Last week was another roller coaster, with the market up and down day by day. We ended the week close to where we started. We expect this volatility to continue while the Fed tries to slow down the economy, creating that unicorn known as a “soft landing”. To do that, it is expected that interest rates will rise another half of a percentage point this month and next.
Times like this emphasize the importance of sound financial planning. Pay down debt, build your emergency fund, and sick to your investment allocation. And, while it seems impossible with the state of your 401(k), try to keep calm. Even if we don’t get that soft landing, where inflation returns to normal and the economy keeps chugging along, and have a recession, it generally takes about ten months for unemployment to return to pre-recession levels. Compare that to the ’08-09 financial crisis, where it took 32 months for unemployment to recover.
Here's some other reassuring data. We’ve had 14 bull, or rising, markets since 1932. These have returned 175% on average. The 14 bear, or down, markets since 1929 have resulted in an average loss of 39%. Bear markets also tend to be shorter than bull markets.
Why do these downturns leave such a lasting impact? Behavioral finance points to loss aversion, a bias that investors feel losses more, and remember then longer, than corresponding gains. If you were happy with your accounts in 2020, you should still be happy – the S&P is up by 41.87% over the last two years.
We’re going to be on this roller coaster for at least a few more months. Keeping things in perspective can help you sit back and ignore that your stomach seems to be floating somewhere above your head.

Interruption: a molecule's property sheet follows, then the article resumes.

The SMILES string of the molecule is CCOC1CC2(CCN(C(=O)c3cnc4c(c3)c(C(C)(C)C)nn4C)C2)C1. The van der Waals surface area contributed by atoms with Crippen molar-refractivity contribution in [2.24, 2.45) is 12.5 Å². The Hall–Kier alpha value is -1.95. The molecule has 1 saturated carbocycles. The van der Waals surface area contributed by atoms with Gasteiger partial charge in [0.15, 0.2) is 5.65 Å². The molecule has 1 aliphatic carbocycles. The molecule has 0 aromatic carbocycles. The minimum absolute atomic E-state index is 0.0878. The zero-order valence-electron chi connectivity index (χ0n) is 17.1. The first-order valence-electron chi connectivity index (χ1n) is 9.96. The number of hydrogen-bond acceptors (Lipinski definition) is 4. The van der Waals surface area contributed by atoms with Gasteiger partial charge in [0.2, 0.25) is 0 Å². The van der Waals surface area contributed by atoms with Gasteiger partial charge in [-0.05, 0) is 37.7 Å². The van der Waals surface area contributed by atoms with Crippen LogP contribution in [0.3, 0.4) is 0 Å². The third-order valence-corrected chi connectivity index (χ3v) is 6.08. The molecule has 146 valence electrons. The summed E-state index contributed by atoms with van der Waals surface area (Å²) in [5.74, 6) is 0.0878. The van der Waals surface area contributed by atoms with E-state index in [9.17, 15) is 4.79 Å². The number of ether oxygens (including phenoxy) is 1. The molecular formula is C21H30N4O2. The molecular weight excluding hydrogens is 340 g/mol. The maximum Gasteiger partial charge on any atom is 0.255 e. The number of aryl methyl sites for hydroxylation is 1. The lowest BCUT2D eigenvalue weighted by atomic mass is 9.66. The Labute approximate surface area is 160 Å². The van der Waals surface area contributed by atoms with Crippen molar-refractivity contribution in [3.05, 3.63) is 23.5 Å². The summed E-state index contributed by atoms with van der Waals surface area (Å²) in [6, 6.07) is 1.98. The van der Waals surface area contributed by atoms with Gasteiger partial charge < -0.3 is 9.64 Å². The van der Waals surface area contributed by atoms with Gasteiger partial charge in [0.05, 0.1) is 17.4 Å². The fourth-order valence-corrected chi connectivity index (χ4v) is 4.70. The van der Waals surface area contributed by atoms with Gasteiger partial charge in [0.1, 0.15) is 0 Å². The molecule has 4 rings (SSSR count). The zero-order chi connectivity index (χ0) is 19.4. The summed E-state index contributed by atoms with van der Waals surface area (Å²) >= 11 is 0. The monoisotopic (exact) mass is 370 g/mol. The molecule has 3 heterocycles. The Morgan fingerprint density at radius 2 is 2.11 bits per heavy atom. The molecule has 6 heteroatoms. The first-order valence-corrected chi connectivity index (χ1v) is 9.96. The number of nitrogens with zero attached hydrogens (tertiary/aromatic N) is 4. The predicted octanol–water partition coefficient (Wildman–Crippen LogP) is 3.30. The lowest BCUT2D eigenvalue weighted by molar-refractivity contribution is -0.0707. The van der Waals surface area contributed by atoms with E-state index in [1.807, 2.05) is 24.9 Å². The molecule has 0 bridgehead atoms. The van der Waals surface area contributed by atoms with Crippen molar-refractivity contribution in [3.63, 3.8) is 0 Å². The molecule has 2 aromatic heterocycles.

Your action item this week is to develop a plan to pay down your credit cards. As interest rates continue to rise, it becomes harder and harder to pay down debt. Tackling the card with the highest interest rate first will be the fastest and least expensive method. Working on the smallest debt first can give you continued successes that keep you motivated. Either way, getting debt under control is an important part of financial health.
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Investment advice offered through Great Valley Advisor Group, a Registered Investment Advisor.
All performance referenced is historical and is no guarantee of future results. All indices are unmanaged and may not be invested into directly.
The opinions voiced in this show are for general information only and are not intended to provide specific advice or recommendations for any individual. To determine which strategies or investment(s) may be appropriate for you, contact the appropriate qualified professional prior to making a decision.
 “There are 2 very different kinds of recessions”, Will Daniel, Fortune Magazine May 28, 2022
 “Markets are down but these charts explain why investors shouldn’t panic”, Nicole Goodkind, CNN Business, May 23, 2022